I am processing text files 60GB or larger. The files are seperated into a header section of variable length and a data section. I have three functions:
head?a predicate to distinguish header lines from data lines
process-headerprocess one header line string
process-dataprocess one data line string
- The processing functions asynchronously access and modify an in-memory database
I advanced on a file reading method from another SO thread, which should build a lazy sequence of lines. The idea was to process some lines with one function, then switch the function once and keep processing with the next function.
(defn lazy-file [file-name] (letfn [(helper [rdr] (lazy-seq (if-let [line (.readLine rdr)] (cons line (helper rdr)) (do (.close rdr) nil))))] (try (helper (clojure.java.io/reader file-name)) (catch Exception e (println "Exception while trying to open file" file-name)))))
I use it with something like
(let [lfile (lazy-file "my-file.txt")] (doseq [line lfile :while head?] (process-header line)) (doseq [line (drop-while head? lfile)] (process-data line)))
Although that works, it's rather inefficient for a couple of reasons:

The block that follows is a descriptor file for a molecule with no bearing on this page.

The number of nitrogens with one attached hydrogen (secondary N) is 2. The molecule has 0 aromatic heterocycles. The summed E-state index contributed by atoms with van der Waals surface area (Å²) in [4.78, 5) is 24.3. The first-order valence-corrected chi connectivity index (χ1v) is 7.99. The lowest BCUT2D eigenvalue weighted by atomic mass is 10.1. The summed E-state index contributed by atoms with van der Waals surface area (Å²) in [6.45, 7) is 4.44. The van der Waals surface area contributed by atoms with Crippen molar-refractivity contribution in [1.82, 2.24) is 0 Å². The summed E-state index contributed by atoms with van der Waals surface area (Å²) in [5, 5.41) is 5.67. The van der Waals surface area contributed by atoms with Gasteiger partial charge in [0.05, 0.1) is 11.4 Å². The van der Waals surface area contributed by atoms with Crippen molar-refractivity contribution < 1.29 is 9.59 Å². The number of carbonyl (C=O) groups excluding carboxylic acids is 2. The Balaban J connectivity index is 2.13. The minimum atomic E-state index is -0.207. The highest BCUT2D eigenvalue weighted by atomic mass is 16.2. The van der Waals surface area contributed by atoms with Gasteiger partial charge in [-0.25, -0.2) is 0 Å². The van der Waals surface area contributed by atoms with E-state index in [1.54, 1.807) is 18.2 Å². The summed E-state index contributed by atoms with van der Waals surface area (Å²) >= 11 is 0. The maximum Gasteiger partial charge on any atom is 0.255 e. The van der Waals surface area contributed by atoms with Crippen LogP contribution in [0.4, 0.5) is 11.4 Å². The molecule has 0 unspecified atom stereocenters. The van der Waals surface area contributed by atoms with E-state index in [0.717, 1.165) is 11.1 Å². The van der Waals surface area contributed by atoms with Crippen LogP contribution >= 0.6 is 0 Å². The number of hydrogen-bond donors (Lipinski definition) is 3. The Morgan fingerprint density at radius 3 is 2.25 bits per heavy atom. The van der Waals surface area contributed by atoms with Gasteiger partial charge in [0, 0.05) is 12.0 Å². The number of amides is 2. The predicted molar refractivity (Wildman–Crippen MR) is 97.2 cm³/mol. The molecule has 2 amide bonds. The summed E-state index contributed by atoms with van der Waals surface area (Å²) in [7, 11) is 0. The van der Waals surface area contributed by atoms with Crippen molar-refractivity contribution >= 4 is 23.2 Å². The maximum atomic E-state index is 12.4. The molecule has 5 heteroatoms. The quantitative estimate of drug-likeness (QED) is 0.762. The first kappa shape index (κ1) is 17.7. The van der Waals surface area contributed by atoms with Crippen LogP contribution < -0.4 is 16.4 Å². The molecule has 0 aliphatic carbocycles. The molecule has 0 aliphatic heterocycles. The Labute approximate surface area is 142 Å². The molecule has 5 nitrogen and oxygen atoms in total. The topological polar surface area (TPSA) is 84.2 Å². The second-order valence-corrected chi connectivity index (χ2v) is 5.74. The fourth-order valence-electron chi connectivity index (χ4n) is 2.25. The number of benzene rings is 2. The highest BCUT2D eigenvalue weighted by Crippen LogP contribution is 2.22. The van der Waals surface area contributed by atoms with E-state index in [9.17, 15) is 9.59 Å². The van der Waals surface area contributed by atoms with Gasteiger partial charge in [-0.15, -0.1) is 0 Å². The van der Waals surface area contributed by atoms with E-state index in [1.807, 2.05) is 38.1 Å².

- Instead of simply calling
process-headuntil I reach the data and then continuing with
process-data, I have to filter header lines and process them, then restart parsing the whole file and drop all header lines to process data. This is the exact opposite of what
lazy-fileintended to do.
- Watching memory consumption shows me, that the program, though seemingly lazy, builds up to use as much RAM as would be required to keep the file in memory.
So what is a more efficient, idiomatic way to work with my database?
One idea might be using a multimethod to process header and data dependant on the value of the
head? predicate, but I suppose this would have some serious speed impact, especially as there is only one occurence where the predicate outcome changes from alway true to always false. I didn't benchmark that yet.
Would it be better to use another way to build the line-seq and parse it with
iterate? This would still leave me needing to use :while and :drop-while, I guess.
In my research, using NIO file access was mentioned a couple of times, which should improve memory usage. I could not find out yet how to use that in an idiomatic way in clojure.
Maybe I still have a bad grasp of the general idea, how the file should be treated?
As always, any help, ideas or pointers to tuts are greatly appreciated.